Around the Clock: London at Work and Play
November 21st, 2015 to November 6th, 2016
Londoners have always worked and they’ve always played. The photographs in this exhibition illustrate that the work they have done has sometimes changed with changing times. Today, you won’t find anyone shoveling snow off streetcar tracks or delivering milk in a horse drawn cart. Other occupations still exist although the details of the work are different. You will still find people working in retail, in offices, and in healthcare. Leisure pursuits experienced fewer changes. We still enjoy boating on the Thames, playing team sports, and visiting the Western Fair. This exhibition of photographs will give you a glimpse into a London of different eras and a snapshot of the lived experiences of Londoners of the past.
Opening Reception: Friday, February 5, 8:00 pm
Discover programs related to this exhibition
September 19th, 2015 to January 17th, 2016
We eat to live, but food and its preparation is more than a biological necessity. Our choices say something about who we are. Our preferred ingredients, recipes, utensils and cooking techniques reflect our histories while shaping the food we eat.
We come from or have adopted diverse food traditions. We have different values about the food we eat and varying levels of skill in the kitchen. Our budgets play a role, too. Let’s Eat! explores where we, as Londoners, have acquired our ingredients, how we prepared them and why we did it that way, and what our food has meant to us.
To tell these stories, the exhibition will feature artifacts ranging from cookbooks and handwritten recipe cards to butter churns and gardening implements, a 1950s kitchen complete with steel cabinets, appliances, gadgets, and furniture, to more modern kitchen equipment reflecting our current foodways. Paintings, advertisements, and photographs will bring the exhibition to life, allowing glimpses into the lives and kitchens of Londoners past and present.
Benefiting from a generous grant from the London Community Foundation, Let’s Eat! will also introduce viewers to a range of Londoners who participated in interviews about their food and cooking today. From them, visitors will come to appreciate that we all share experiences of working in the kitchen to produce food but even with very similar ingredients we produce vastly different tastes and experiences. The food we make also has very individual meanings. Ultimately, this history exhibition will introduce you to your neighbours and make you hungry!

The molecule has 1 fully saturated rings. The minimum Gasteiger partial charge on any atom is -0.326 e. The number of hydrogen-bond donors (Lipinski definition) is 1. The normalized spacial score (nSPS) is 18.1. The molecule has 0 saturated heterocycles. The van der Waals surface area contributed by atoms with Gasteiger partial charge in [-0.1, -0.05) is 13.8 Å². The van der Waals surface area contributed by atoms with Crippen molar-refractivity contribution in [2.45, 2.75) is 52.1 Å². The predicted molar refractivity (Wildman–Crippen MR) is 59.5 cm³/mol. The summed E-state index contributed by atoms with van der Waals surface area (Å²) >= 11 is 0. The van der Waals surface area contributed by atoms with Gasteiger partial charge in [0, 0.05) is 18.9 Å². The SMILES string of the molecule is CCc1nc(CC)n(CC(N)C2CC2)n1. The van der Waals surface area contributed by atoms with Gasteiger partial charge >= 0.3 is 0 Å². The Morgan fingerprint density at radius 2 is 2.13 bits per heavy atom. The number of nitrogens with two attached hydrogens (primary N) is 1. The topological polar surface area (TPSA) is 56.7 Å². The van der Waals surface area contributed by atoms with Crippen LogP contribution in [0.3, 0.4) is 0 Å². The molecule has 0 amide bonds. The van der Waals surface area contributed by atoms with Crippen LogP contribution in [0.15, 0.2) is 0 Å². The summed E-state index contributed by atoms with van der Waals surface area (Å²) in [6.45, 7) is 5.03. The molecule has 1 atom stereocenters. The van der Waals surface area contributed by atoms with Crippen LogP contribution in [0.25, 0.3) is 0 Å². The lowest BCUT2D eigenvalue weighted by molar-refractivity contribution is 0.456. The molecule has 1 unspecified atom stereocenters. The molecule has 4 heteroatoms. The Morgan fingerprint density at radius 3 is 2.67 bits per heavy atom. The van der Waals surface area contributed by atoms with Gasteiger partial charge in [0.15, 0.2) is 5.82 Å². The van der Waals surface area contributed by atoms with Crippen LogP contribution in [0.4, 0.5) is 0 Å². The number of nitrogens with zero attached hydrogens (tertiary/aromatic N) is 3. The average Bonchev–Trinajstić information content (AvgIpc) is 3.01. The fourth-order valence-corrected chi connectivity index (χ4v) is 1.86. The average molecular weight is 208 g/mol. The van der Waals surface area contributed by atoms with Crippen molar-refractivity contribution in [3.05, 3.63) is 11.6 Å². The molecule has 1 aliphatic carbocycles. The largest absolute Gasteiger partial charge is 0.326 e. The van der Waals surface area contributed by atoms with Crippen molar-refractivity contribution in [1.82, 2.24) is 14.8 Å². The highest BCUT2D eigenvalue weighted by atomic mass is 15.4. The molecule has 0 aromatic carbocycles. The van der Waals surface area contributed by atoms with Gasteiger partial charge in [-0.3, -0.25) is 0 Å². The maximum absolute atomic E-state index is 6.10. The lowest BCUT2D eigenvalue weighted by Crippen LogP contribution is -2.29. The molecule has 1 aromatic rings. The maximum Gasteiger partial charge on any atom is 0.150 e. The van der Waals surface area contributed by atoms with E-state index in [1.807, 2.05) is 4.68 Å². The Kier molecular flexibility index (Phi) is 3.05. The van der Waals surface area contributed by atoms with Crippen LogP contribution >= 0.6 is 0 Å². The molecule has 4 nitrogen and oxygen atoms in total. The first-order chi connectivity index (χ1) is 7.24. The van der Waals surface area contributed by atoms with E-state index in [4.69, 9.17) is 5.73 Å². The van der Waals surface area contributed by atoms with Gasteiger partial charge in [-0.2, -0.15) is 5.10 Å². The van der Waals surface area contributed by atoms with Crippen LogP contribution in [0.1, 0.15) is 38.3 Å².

Generously sponsored by McCormick’s and supported by the London Community Foundation’s Endowment for Heritage Fund.
September 12th, 2015 to January 31st, 2016
London artist Ron Benner has long challenged assumptions about culture, power and politics in our increasingly globalized world. In the process, his work calls contemporary food production into question, and more specifically the repercussions of industrial agriculture, including the loss of local supply and genetic diversity. A voracious reader, he consults and collects a broad range of texts and books on themes such as agriculture, bio-engineering, capitalism, colonialism, history and politics, all of which seem to inform his practice in equal parts; and many of these private concerns come together in his public artworks.
Benner’s monumental installation, In Digestion, began with a series of simple questions about the food we consume: who grows it, where is it grown, how is it processed and shipped. In answering these questions Benner recounts the journey of two boxes of bell peppers sold at London, Ontario’s Covent Garden Market, tracing the origin of the peppers to their source. Entering the installation, viewers move past a seventeenth-century map representing Florida and Mexico, and stacks of brightly coloured produce boxes, through a vertically spliced photographic curtain into the simulated shell of transport truck. Inside, viewers find tire shards, galvanized sheet metal, and more than two hundred photographs that contrast contemporary transportation systems with the ancient trade routes of the Americas. The result, argues curator Peter White “charts an often unacknowledged social and economic geography that underlines the complexities of the essential but problematic interdependency of communities within a hemispheric and, indeed, global economy.”